Polar Phenomena

Polar Phenomena

In the Polar Regions you can experience a whole range of weather and light related phenomena that are not normally seen, or at least not as often, in other parts of the World.


The aurora borealis (northern lights) and its southern equivalent aurora australis (southern lights), surround both the north and south magnetic poles. They are best seen on a cold clear night and often appear as hanging curtains of light in the sky. Sometimes they ripple and move quite quickly across the sky. These lights occur when highly charged particles from solar winds interact with elements in the Earth’s magnetic fields. As these electrons enter the Earth’s atmosphere, they collide with oxygen and nitrogen atoms anywhere up to 200 miles above the Earth’s surface. The colour of the aurora depends on which atom is struck and at what altitude. A red colour of light usually means that oxygen atoms have been hit more than 150 miles above the Earth’s surface while a blue colour indicates nitrogen being struck up to 60 miles in altitude. Probably the most common colour of the northern lights is green, the result of the electrons hitting oxygen atoms up to 120 miles above the Earth.

People have been fascinated by auroras for thousand of years and most of the native peoples of the Arctic have traditional beliefs relating to the lights in the sky. The Cree in the north of the Canadian province of Quebec believe that the lights are the spirits of their ancestors and by rubbing their hands together as they watch them, the spirits will dance in the sky. A traditional belief amongst the Saami in Scandinavia is that the lights are the tail of an arctic fox that extends upwards into the sky.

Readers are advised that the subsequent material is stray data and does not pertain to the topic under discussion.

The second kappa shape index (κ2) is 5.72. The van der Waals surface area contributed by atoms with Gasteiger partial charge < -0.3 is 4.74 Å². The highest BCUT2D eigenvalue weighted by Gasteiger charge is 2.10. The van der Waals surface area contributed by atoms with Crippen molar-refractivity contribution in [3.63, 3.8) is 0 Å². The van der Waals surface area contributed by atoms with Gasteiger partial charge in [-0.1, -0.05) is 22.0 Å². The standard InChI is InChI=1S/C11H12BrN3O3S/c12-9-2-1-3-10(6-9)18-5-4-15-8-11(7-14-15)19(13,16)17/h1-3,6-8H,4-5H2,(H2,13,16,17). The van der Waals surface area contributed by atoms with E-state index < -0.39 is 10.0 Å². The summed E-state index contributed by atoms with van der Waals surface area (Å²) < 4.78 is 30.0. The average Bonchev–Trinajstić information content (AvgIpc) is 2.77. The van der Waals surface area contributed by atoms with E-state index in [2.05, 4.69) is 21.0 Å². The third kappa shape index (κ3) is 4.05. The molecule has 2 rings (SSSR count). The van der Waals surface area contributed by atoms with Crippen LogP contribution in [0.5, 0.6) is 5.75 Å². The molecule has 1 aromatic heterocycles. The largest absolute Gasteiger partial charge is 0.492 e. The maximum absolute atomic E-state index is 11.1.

Halos & Parhelia

Parhelia at Halley Antarctica
Halos of light around both the sun and the moon can be seen anywhere but they are most commonly viewed in polar skies. They occur mainly when high thin clouds containing millions of ice crystals cover the sky. The crystals act like small lenses refracting and reflecting sunlight between their faces. The halos vary in size and structure, sometimes appearing as a complete arc while on other occasions only part of the arc will be visible. The bright areas on the sides are known as parhelia and also sometimes called ‘sun dogs'. Arcs also form at the top of the 22 degree halo and these are called an upper tangent arc if they form above and a lower tangent arc if they form below. There are many other forms of arcs that form far more rarely around the 46 degree sun halo these can be a once in a lifetime viewing. It is also possible to have low level parhelia forming in the presence of Diamond Dust, which is the presence of low levels of ice crystals on calm clear cold days in polar regions. The air around you sparkles with ice crystals. Sun halos and sun dogs are used by many of the Arctic’s native peoples in their traditional weather forecasting as both parhelia and sun dogs are often associated with imminent bad weather.

Sun Pillars